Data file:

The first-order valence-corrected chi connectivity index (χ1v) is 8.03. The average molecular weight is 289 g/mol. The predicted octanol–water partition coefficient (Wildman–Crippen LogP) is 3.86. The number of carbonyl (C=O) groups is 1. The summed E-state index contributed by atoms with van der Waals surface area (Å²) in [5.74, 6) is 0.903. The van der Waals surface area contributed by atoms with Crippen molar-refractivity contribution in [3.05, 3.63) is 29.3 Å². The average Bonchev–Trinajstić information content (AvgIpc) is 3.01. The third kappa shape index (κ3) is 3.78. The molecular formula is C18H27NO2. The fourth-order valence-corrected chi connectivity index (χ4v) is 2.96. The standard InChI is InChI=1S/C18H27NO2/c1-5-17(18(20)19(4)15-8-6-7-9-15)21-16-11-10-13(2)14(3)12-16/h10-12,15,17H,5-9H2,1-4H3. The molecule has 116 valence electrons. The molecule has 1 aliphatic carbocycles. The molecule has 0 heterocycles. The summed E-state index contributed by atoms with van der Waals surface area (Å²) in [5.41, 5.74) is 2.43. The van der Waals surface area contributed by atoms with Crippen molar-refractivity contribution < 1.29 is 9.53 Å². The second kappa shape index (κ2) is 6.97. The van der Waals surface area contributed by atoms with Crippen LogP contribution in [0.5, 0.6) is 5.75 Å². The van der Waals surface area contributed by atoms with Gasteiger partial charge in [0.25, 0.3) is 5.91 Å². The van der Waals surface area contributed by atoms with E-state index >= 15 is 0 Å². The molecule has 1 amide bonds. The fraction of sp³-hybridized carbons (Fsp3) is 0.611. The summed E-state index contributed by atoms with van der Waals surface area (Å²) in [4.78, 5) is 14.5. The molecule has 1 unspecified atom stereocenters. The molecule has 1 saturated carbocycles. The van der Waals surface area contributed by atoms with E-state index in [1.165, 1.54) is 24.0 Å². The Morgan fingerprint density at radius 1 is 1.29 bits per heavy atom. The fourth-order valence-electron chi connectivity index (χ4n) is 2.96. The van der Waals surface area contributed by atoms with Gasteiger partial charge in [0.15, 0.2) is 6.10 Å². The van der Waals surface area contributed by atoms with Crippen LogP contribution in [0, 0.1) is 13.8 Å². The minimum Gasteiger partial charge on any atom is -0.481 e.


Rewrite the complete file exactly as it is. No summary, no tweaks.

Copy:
The first-order valence-corrected chi connectivity index (χ1v) is 8.03. The average molecular weight is 289 g/mol. The predicted octanol–water partition coefficient (Wildman–Crippen LogP) is 3.86. The number of carbonyl (C=O) groups is 1. The summed E-state index contributed by atoms with van der Waals surface area (Å²) in [5.74, 6) is 0.903. The van der Waals surface area contributed by atoms with Crippen molar-refractivity contribution in [3.05, 3.63) is 29.3 Å². The average Bonchev–Trinajstić information content (AvgIpc) is 3.01. The third kappa shape index (κ3) is 3.78. The molecular formula is C18H27NO2. The fourth-order valence-corrected chi connectivity index (χ4v) is 2.96. The standard InChI is InChI=1S/C18H27NO2/c1-5-17(18(20)19(4)15-8-6-7-9-15)21-16-11-10-13(2)14(3)12-16/h10-12,15,17H,5-9H2,1-4H3. The molecule has 116 valence electrons. The molecule has 1 aliphatic carbocycles. The molecule has 0 heterocycles. The summed E-state index contributed by atoms with van der Waals surface area (Å²) in [5.41, 5.74) is 2.43. The van der Waals surface area contributed by atoms with Crippen molar-refractivity contribution < 1.29 is 9.53 Å². The second kappa shape index (κ2) is 6.97. The van der Waals surface area contributed by atoms with Crippen LogP contribution in [0.5, 0.6) is 5.75 Å². The van der Waals surface area contributed by atoms with Gasteiger partial charge in [0.25, 0.3) is 5.91 Å². The van der Waals surface area contributed by atoms with E-state index >= 15 is 0 Å². The molecule has 1 amide bonds. The fraction of sp³-hybridized carbons (Fsp3) is 0.611. The summed E-state index contributed by atoms with van der Waals surface area (Å²) in [4.78, 5) is 14.5. The molecule has 1 unspecified atom stereocenters. The molecule has 1 saturated carbocycles. The van der Waals surface area contributed by atoms with E-state index in [1.165, 1.54) is 24.0 Å². The Morgan fingerprint density at radius 1 is 1.29 bits per heavy atom. The fourth-order valence-electron chi connectivity index (χ4n) is 2.96. The van der Waals surface area contributed by atoms with Gasteiger partial charge in [0.15, 0.2) is 6.10 Å². The van der Waals surface area contributed by atoms with Crippen LogP contribution in [0, 0.1) is 13.8 Å². The minimum Gasteiger partial charge on any atom is -0.481 e.